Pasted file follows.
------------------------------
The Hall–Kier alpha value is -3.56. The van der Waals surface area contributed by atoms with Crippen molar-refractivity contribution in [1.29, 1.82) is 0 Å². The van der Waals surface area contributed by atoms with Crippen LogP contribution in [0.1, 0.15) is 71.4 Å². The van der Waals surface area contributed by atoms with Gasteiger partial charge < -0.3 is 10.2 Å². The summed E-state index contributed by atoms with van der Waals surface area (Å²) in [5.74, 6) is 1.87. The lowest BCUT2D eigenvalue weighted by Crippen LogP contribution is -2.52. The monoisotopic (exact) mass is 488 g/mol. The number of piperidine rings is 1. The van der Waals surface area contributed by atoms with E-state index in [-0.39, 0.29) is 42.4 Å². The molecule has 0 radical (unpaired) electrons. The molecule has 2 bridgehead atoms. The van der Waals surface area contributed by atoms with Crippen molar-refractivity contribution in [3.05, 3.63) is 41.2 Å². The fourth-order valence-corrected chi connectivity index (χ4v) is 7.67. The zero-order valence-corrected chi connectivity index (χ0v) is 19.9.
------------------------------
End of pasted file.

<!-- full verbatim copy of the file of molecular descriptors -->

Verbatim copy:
The Hall–Kier alpha value is -3.56. The van der Waals surface area contributed by atoms with Crippen molar-refractivity contribution in [1.29, 1.82) is 0 Å². The van der Waals surface area contributed by atoms with Crippen LogP contribution in [0.1, 0.15) is 71.4 Å². The van der Waals surface area contributed by atoms with Gasteiger partial charge < -0.3 is 10.2 Å². The summed E-state index contributed by atoms with van der Waals surface area (Å²) in [5.74, 6) is 1.87. The lowest BCUT2D eigenvalue weighted by Crippen LogP contribution is -2.52. The monoisotopic (exact) mass is 488 g/mol. The number of piperidine rings is 1. The van der Waals surface area contributed by atoms with E-state index in [-0.39, 0.29) is 42.4 Å². The molecule has 0 radical (unpaired) electrons. The molecule has 2 bridgehead atoms. The van der Waals surface area contributed by atoms with Crippen molar-refractivity contribution in [3.05, 3.63) is 41.2 Å². The fourth-order valence-corrected chi connectivity index (χ4v) is 7.67. The zero-order valence-corrected chi connectivity index (χ0v) is 19.9.